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I Won’t Be Attending College This Fall. What’s Next?

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gap year, students, college, college students

The "Gap Year"

Throughout your senior year of high school, you may have heard your peers considering taking a gap year, or maybe you have considered postponing your college enrollment for a year or longer yourself. This is common among students, especially after experiencing an ongoing pandemic. Whenever considering delaying your college enrollment, it’s important to honestly and realistically evaluate if it is the best decision for you. 

First, the term “gap year” is often misused to refer to any reason for delaying college enrollment. There is a distinction between taking a gap year and entering (or continuing in) the workforce directly after high school graduation. Often taking a gap year implies taking a year between high school and college to neither work nor continue formal education. This is simply not a realistic option for many recent high school graduates. 

For many students, postponing college enrollment for a year after graduation often means that they find or continue working a job to support themselves and their families financially. Needing to support yourself and your family financially is a common and valid reason for considering postponing college. 

Taking a length of time without enrolling in any courses can make it challenging to pick school back up and earn a degree. However, outside of enrolling full-time in college immediately after high school, there are other options to consider. Certain options may allow you to continue to pursue your higher education while working towards your other goals. Additionally, these opportunities can be more flexible financially and time-wise compared to full-time course enrollment.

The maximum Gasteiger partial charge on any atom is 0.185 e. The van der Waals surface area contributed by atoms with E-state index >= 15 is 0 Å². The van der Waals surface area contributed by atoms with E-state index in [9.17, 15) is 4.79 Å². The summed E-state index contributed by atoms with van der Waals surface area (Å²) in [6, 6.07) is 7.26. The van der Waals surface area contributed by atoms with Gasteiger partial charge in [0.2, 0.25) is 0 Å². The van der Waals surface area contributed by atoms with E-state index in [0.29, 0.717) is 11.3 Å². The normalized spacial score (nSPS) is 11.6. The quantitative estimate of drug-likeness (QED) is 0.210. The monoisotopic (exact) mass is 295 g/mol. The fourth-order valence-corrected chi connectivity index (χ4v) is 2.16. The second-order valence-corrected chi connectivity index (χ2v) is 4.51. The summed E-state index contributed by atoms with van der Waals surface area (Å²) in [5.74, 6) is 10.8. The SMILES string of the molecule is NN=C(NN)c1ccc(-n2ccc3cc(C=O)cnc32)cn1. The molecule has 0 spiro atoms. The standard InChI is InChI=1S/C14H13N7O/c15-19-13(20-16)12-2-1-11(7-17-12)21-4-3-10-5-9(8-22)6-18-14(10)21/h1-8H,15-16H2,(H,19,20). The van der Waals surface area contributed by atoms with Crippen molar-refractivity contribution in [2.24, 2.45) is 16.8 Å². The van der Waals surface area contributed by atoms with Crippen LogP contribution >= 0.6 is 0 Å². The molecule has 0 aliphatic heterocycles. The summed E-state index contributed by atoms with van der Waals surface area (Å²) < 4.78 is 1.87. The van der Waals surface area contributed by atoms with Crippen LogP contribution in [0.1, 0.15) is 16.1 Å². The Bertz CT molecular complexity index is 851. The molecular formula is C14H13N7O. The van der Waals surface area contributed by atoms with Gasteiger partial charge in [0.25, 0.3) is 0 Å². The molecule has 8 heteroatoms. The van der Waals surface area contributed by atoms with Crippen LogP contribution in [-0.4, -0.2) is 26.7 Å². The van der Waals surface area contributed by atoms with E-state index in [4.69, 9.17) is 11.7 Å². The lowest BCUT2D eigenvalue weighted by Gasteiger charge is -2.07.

Post-secondary Programs

 Some things you might explore include:

Taking online classes often allows you to dictate your own schedule, which means that you can work full time while also taking classes.

You are not required to attend classes full time while working towards earning an associate’s or bachelor’s degree, and taking 3, 2, or even just 1 course is still progress towards earning a degree. Community colleges are an excellent option for part-time students because they are generally more affordable. They offer courses that accommodate working a job, and you can transfer credits to another school later.

Continuing your education some way through any of these opportunities can be beneficial down the road to help you:

  • Increase the likelihood of enrolling into and completing a degree at a higher education institution down the road,
  • Develop your study skills,
  • Get a preview of what a college course looks like,
  • Narrow your focus of study,
  • Stay motivated to earn a degree & more. 

Students who continue their education immediately after high school graduation are much more likely to earn a degree than students who do not enroll right away (source). Even if you only enroll in one class, whether online, a certificate program, a 2-year, or a 4-year program, you are making progress and setting yourself up to achieve your educational goals!

Alternate Opportunities

If you are unable to enroll in a post-secondary program at all, there are still ways to continue developing your skills in a way that will be valuable to you when you can enroll. You might consider a few of the following options, but keep in mind that none of these are meant to replace earning a college degree.